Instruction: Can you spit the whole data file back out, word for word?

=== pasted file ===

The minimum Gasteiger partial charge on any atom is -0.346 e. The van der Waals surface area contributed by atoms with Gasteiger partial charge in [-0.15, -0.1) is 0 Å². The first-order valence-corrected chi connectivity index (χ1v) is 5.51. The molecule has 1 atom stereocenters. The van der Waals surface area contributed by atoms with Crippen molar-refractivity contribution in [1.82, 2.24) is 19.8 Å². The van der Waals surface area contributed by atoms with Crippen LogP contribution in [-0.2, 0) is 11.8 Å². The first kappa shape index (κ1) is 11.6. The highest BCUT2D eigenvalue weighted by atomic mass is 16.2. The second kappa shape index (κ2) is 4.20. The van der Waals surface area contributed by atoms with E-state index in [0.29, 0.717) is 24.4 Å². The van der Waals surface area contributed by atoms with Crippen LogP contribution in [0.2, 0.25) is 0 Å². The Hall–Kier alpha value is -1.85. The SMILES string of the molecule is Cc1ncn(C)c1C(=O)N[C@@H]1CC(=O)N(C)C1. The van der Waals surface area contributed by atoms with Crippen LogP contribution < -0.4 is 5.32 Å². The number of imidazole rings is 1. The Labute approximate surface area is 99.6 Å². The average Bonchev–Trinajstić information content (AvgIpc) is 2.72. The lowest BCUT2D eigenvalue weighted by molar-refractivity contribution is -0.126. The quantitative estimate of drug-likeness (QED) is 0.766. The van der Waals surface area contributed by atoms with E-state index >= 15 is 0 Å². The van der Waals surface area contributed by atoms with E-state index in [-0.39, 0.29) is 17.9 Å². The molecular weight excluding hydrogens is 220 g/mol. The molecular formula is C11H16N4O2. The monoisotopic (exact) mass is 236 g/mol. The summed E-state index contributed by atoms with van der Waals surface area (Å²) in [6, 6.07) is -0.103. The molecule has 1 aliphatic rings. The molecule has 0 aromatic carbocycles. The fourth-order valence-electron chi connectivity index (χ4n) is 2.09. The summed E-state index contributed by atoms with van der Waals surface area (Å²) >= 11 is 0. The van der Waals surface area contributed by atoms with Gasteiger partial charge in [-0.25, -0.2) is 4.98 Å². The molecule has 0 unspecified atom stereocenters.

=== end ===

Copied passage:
The minimum Gasteiger partial charge on any atom is -0.346 e. The van der Waals surface area contributed by atoms with Gasteiger partial charge in [-0.15, -0.1) is 0 Å². The first-order valence-corrected chi connectivity index (χ1v) is 5.51. The molecule has 1 atom stereocenters. The van der Waals surface area contributed by atoms with Crippen molar-refractivity contribution in [1.82, 2.24) is 19.8 Å². The van der Waals surface area contributed by atoms with Crippen LogP contribution in [-0.2, 0) is 11.8 Å². The first kappa shape index (κ1) is 11.6. The highest BCUT2D eigenvalue weighted by atomic mass is 16.2. The second kappa shape index (κ2) is 4.20. The van der Waals surface area contributed by atoms with E-state index in [0.29, 0.717) is 24.4 Å². The van der Waals surface area contributed by atoms with Crippen LogP contribution in [0.2, 0.25) is 0 Å². The Hall–Kier alpha value is -1.85. The SMILES string of the molecule is Cc1ncn(C)c1C(=O)N[C@@H]1CC(=O)N(C)C1. The van der Waals surface area contributed by atoms with Crippen LogP contribution < -0.4 is 5.32 Å². The number of imidazole rings is 1. The Labute approximate surface area is 99.6 Å². The average Bonchev–Trinajstić information content (AvgIpc) is 2.72. The lowest BCUT2D eigenvalue weighted by molar-refractivity contribution is -0.126. The quantitative estimate of drug-likeness (QED) is 0.766. The van der Waals surface area contributed by atoms with E-state index >= 15 is 0 Å². The van der Waals surface area contributed by atoms with E-state index in [-0.39, 0.29) is 17.9 Å². The molecular weight excluding hydrogens is 220 g/mol. The molecular formula is C11H16N4O2. The monoisotopic (exact) mass is 236 g/mol. The summed E-state index contributed by atoms with van der Waals surface area (Å²) in [6, 6.07) is -0.103. The molecule has 1 aliphatic rings. The molecule has 0 aromatic carbocycles. The fourth-order valence-electron chi connectivity index (χ4n) is 2.09. The summed E-state index contributed by atoms with van der Waals surface area (Å²) >= 11 is 0. The van der Waals surface area contributed by atoms with Gasteiger partial charge in [-0.25, -0.2) is 4.98 Å². The molecule has 0 unspecified atom stereocenters.